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In this chapter:

  • Light travels in straight lines
  • Transparent objects let light pass through them
  • Translucent objects let some light pass through them
  • Opaque objects do not let any light pass through them
  • Shadows are formed when light shines on opaque objects

Introduction

Light can pass through some materials but not others. When light hits an object that it cannot pass through it forms a shadow. If light passes through an object easily it is a transparent object. A translucent object lets some light through but an opaque object lets no light through. This chapter looks at how light moves and what happens to it when it hits these types of objects.

How light moves

Light waves travel in straight lines which are often called rays. Sometimes you can actually see that light waves travel in straight lines. When the sunlight breaks through clouds you may be able to see beams of light. Or when the sun shines into a dusty room you should be able to see that the edges or the sunbeams are straight. If you put your hand in front of a torch you will see that your hand blocks the light. Light cannot bend around your hand. This shows that light waves travel in straight lines.

See image 1

Transparent objects

Transparent objects let light pass through without scattering the rays. This means that almost all of the light that falls on a transparent object passes through it so that we can see through the object.

Transparent substances or objects are clear. Air is transparent and glass can be transparent, too, if it does not reflect too much light. Objects that are transparent include plastic bottles, windows and clear glass. Some natural objects are also transparent; for example, see-through fish and transparent quartz crystals.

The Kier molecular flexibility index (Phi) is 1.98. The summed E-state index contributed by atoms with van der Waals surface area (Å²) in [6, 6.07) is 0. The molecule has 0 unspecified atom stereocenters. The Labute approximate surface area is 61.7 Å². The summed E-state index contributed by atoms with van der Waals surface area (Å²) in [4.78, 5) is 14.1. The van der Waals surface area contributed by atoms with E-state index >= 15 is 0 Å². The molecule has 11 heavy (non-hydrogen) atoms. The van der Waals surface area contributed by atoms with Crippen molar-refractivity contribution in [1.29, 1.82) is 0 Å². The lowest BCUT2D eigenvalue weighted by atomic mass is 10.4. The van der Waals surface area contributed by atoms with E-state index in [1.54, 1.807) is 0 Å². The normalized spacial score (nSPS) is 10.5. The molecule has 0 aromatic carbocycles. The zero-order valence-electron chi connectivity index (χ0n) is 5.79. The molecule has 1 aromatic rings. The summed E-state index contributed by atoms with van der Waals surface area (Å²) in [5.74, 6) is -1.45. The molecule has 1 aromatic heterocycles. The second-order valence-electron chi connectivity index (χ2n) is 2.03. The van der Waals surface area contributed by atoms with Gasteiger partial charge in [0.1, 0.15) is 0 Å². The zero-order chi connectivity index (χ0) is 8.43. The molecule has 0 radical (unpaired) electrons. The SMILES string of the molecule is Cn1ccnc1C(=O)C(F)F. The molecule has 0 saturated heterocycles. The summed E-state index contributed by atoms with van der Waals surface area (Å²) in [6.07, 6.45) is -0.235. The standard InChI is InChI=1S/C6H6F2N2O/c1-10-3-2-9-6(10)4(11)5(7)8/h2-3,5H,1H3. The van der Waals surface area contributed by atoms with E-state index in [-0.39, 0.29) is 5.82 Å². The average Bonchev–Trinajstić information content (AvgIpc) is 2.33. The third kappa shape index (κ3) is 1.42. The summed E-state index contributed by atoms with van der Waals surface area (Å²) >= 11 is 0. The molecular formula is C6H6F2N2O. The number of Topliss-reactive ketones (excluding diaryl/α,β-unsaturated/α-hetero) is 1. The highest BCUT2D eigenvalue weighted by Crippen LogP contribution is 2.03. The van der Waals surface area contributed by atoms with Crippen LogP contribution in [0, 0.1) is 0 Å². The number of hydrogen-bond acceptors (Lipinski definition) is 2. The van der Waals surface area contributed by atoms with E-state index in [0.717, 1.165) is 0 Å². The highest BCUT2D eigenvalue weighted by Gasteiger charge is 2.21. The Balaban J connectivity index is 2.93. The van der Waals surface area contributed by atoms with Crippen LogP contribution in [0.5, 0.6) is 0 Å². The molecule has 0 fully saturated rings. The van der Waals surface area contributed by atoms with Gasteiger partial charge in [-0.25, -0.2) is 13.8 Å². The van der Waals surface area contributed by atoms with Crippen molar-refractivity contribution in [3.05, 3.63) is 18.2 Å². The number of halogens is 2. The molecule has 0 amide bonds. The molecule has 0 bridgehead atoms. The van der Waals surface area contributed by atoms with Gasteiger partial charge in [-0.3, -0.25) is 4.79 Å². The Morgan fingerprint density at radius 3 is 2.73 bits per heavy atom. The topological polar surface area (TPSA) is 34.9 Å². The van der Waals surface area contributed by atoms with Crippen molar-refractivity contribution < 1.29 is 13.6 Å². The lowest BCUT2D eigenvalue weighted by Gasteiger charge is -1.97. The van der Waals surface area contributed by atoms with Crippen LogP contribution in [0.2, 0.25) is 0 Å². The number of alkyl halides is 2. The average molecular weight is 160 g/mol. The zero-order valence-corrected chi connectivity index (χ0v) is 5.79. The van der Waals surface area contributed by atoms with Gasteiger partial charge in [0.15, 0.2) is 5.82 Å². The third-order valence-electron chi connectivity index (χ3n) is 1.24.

See image 2

Translucent objects

A translucent object lets some light through but it scatters the rest of the light so much that whatever is on the other side cannot be seen clearly. Frosted glass is an example of translucent material. This glass is often used in bathroom windows. Some light passes through the window but the rest of the light is scattered and people cannot see inside very clearly.

Translucency may also depend on the thickness of the object. Some thin sheets of paper are translucent but others are too thick to let any light through.

Some substances are more translucent when the temperature changes. Candle wax, for example, becomes see-through when it is melted. Butter also becomes clear when it is heated in a pan but it is opaque when cold.

Opaque objects

Materials that do not allow light to pass through are called opaque materials. Some of the light is absorbed by the material and some is reflected. Most metals, wood and animals are made of opaque material.

See image 3

Every opaque object casts a shadow. When light shines on an opaque object from above, a short shadow is cast. When light shines from the side, the object makes a longer shadow. Sometimes you may see a shadow with a grey border. This grey border is called the penumbra. The dark part of the shadow is called the umbra.

A shadow is further evidence that light travels in straight lines. If light travelled in curves or zigzags, it could bend around opaque objects and not make shadows.

Investigate the effect light has on materials

You can investigate what happens when light hits an object by shining a light from a torch or projector on to a wall or screen. Look at the shape of the beam. Explore ways of changing the beam. Make shadows on the wall with your hands. Try making a rabbit or a duck perhaps.

See image 4
 
Hold an object such as a tennis ball close to the torch and see what shadow it makes. Look for the penumbra and umbra. Investigate holding the torch further away from the object and see what happens to the shadow. Shine two different lights on an object and look for two shadows.
 
Collect a range of materials and predict whether they will be transparent, translucent or opaque. Test your predictions by shining a torch through each of the materials. Make a record of your observations. Materials that you could test include: clear plastic, glass, cotton wool, metal, coloured liquid, clothing, paper, leaves and so on.

By doing these investigations you will see that light can pass through some materials but not others. You will see also, that when light hits an opaque object it will form a shadow.


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Question 1/5

1. What is an example of translucent material?

An encyclopaedia

A steel pole

A brick

Frosted glass

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